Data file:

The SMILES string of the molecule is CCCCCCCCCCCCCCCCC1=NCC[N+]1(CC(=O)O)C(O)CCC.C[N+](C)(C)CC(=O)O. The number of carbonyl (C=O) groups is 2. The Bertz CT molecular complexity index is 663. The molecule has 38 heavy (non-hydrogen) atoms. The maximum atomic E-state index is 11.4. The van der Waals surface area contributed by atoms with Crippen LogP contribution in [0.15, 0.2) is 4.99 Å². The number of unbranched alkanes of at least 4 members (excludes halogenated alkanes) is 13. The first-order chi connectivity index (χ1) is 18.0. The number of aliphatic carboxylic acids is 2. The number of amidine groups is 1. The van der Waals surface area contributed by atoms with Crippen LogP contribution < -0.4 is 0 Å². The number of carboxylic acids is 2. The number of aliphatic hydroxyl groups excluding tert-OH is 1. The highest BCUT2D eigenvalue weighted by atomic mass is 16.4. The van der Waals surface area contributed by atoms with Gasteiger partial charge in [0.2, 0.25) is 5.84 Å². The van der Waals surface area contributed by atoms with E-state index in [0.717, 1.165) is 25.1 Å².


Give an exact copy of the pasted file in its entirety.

The SMILES string of the molecule is CCCCCCCCCCCCCCCCC1=NCC[N+]1(CC(=O)O)C(O)CCC.C[N+](C)(C)CC(=O)O. The number of carbonyl (C=O) groups is 2. The Bertz CT molecular complexity index is 663. The molecule has 38 heavy (non-hydrogen) atoms. The maximum atomic E-state index is 11.4. The van der Waals surface area contributed by atoms with Crippen LogP contribution in [0.15, 0.2) is 4.99 Å². The number of unbranched alkanes of at least 4 members (excludes halogenated alkanes) is 13. The first-order chi connectivity index (χ1) is 18.0. The number of aliphatic carboxylic acids is 2. The number of amidine groups is 1. The van der Waals surface area contributed by atoms with Crippen LogP contribution < -0.4 is 0 Å². The number of carboxylic acids is 2. The number of aliphatic hydroxyl groups excluding tert-OH is 1. The highest BCUT2D eigenvalue weighted by atomic mass is 16.4. The van der Waals surface area contributed by atoms with Gasteiger partial charge in [0.2, 0.25) is 5.84 Å². The van der Waals surface area contributed by atoms with E-state index in [0.717, 1.165) is 25.1 Å².